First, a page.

June 8, 2005 Businesses participating in the Economic Development Commission program have been saying for years that all they want is clarity in the program. They evidently did not get that when the Jobs Creation Act of 2004 passed last fall or when the regulations were rewritten this spring.
Many are no longer sure even if they are supposed to pay their taxes to the U.S. Internal Revenue Service or the V.I. Bureau of Internal Income.
Attorneys Edward Fickess and Randy Andreozzi, partners in the law firm of Marcus Andreozzi Fickess, will try to clear up the picture when they speak at the St. Croix Chamber of Commerce's luncheon Friday, June 10, at Gertude's Restaurant. Their goal will be to avoid the worst-case scenario where a taxpayer ends up paying taxes in both places.
A press release from the Chamber said, "Current audit positions taken by the United States Internal Revenue Service may result in V.I. taxpayers owing taxes from years past to the IRS instead of the V.I. Bureau of Internal Income. Under some circumstances, due to lapse of time, the BIR may no longer have an obligation to refund the individual's previous tax payments. Therefore, law firms are advising individuals to file a protective claim for refund with the BIR to avoid double taxation."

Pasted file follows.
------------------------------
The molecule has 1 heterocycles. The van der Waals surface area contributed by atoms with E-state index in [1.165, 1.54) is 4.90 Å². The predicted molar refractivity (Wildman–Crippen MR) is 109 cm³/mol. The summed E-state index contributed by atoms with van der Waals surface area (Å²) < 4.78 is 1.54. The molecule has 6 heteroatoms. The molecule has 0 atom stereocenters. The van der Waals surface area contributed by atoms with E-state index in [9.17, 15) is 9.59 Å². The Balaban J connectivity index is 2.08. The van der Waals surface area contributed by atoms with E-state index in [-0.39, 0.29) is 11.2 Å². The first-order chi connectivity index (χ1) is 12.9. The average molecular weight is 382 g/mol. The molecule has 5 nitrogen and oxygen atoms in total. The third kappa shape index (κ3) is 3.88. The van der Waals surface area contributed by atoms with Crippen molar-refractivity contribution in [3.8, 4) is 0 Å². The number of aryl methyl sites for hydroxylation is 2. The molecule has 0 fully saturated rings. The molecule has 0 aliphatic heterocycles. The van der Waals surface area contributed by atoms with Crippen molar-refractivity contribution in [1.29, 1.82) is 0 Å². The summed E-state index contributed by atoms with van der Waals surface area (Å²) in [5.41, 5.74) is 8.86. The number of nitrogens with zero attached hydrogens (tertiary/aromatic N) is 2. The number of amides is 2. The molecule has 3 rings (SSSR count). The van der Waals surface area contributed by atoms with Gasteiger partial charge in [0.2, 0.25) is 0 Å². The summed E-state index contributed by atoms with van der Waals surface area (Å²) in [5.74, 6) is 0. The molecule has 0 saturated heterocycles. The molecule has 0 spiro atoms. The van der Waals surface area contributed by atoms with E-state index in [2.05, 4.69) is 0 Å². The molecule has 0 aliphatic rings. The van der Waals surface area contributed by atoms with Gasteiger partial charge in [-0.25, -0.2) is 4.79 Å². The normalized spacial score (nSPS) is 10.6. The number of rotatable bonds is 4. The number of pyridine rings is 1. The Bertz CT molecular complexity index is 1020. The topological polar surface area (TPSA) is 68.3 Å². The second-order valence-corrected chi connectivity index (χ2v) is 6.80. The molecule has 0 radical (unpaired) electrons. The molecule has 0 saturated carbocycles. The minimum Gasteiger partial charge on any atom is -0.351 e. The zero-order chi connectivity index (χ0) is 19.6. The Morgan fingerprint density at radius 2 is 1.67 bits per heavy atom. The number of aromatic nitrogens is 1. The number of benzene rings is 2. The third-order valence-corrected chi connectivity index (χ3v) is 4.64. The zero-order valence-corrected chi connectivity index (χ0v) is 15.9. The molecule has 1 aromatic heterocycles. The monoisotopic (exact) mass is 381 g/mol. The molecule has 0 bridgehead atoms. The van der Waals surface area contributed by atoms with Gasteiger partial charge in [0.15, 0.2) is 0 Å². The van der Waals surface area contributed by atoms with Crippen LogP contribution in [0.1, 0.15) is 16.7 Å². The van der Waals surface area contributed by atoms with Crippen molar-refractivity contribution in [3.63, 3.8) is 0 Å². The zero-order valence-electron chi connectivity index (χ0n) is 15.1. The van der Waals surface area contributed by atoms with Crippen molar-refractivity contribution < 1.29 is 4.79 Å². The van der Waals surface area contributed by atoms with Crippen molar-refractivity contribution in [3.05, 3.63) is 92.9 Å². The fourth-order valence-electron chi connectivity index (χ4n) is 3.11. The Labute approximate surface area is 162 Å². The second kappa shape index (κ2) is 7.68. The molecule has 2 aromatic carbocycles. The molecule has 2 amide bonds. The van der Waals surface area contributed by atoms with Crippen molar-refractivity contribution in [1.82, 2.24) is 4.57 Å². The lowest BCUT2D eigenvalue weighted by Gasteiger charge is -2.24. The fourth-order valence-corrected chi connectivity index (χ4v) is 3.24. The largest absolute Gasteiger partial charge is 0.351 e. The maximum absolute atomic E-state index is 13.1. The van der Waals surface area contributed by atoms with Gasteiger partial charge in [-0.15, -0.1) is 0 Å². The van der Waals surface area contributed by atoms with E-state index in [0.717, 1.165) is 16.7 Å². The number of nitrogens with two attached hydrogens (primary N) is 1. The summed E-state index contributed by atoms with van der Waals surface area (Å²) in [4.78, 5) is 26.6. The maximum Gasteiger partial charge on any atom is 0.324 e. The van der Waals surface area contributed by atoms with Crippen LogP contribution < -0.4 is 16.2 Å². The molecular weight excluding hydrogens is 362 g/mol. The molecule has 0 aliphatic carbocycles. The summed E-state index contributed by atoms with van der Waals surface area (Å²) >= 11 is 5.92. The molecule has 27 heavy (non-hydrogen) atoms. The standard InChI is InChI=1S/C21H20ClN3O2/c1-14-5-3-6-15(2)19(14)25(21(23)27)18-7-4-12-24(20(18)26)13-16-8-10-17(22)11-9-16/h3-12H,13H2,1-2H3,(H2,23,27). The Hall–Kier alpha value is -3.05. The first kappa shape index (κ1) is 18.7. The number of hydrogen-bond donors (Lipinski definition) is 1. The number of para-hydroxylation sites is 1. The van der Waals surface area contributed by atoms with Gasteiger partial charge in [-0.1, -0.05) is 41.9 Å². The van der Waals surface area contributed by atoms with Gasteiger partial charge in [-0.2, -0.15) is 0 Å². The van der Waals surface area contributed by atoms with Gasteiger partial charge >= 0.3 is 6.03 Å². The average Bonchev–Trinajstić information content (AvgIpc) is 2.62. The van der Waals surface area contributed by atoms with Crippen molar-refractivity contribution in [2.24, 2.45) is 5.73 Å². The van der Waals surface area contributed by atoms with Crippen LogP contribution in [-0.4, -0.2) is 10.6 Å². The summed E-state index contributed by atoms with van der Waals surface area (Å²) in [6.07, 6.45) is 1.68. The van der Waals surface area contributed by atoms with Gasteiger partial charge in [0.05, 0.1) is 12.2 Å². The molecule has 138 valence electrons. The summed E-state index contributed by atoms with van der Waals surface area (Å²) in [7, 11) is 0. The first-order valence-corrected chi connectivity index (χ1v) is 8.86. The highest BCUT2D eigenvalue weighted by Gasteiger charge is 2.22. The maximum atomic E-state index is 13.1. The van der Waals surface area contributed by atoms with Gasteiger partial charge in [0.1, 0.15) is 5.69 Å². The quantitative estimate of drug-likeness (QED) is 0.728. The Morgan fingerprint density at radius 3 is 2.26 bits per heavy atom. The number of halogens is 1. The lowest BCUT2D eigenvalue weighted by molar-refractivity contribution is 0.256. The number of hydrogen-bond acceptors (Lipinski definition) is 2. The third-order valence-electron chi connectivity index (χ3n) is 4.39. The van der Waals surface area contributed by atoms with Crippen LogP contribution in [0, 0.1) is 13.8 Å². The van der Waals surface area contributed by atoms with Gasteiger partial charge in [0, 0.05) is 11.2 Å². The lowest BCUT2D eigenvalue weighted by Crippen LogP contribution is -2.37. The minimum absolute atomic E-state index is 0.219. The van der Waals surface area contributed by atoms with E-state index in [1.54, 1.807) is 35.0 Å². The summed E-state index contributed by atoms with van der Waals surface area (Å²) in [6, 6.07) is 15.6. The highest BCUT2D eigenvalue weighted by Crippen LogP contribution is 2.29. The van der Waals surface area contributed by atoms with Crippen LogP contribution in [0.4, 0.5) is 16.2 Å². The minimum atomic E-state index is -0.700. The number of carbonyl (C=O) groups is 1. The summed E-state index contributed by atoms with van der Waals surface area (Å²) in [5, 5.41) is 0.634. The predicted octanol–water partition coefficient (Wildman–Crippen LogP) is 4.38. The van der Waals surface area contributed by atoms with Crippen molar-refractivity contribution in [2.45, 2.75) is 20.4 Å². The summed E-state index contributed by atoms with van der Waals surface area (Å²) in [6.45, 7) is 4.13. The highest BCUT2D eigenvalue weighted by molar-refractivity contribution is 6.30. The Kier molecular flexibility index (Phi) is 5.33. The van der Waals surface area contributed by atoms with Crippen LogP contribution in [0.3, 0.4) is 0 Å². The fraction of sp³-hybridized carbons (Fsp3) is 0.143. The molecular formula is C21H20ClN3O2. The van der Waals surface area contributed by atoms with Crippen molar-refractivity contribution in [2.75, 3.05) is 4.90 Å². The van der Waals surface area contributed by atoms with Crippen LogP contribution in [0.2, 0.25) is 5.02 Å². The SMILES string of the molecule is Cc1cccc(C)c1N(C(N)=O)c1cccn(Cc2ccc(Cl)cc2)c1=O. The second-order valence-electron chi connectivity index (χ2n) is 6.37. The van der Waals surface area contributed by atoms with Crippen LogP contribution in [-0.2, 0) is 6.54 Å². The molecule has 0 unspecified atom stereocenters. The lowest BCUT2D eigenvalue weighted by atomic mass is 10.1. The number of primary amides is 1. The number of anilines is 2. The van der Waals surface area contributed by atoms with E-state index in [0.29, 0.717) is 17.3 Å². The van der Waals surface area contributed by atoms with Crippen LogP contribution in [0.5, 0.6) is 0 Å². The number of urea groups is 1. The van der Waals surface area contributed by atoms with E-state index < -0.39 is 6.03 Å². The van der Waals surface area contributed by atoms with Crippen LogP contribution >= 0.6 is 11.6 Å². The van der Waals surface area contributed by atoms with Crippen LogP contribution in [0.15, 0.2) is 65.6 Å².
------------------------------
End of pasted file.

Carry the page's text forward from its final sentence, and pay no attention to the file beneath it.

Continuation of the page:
The release added that the IRS, in auditing individuals and EDC companies, is focusing on whether the taxpayer can actually be categorized as a bona fide resident of the USVI without having any "closer connection" or "tax home" elsewhere. Also being questioned is whether income is effectively sourced in the Virgin Islands or sourced with a U.S. trade or business.
After those questions are answered, then a determination is made if tax should have been paid to the IRS instead of the BIR.
The release continues, "Depending upon the findings of such audits, the IRS could collect taxes on income on which the BIR has already collected tax payment an effective double payment."
Jim Carney, a tax accountant with an office in Gallows Bay and who specializes in EDC companies, said a taxpayer should review his options carefully before rushing to file a protective claim.
He wrote in an e-mail, "The agreement of partnership last fall between the Virgin Islands and the IRS (which has been shrouded in secrecy) could hold the final key to this issue. It is inconceivable to me that the V.I. government would furnish V.I. Bureau audit staff employees to challenge taxpayers whether the money earned by the V.I. EDC companies was effectively connected to the V.I. This could bankrupt the territorys treasury as Attorney Fickess has pointed out."
If Carney's and Fickess' concerns are true then it is not just the public that is confused about what the changes in the EDC program mean.
The Chamber urges all interested parties to attend this luncheon event.
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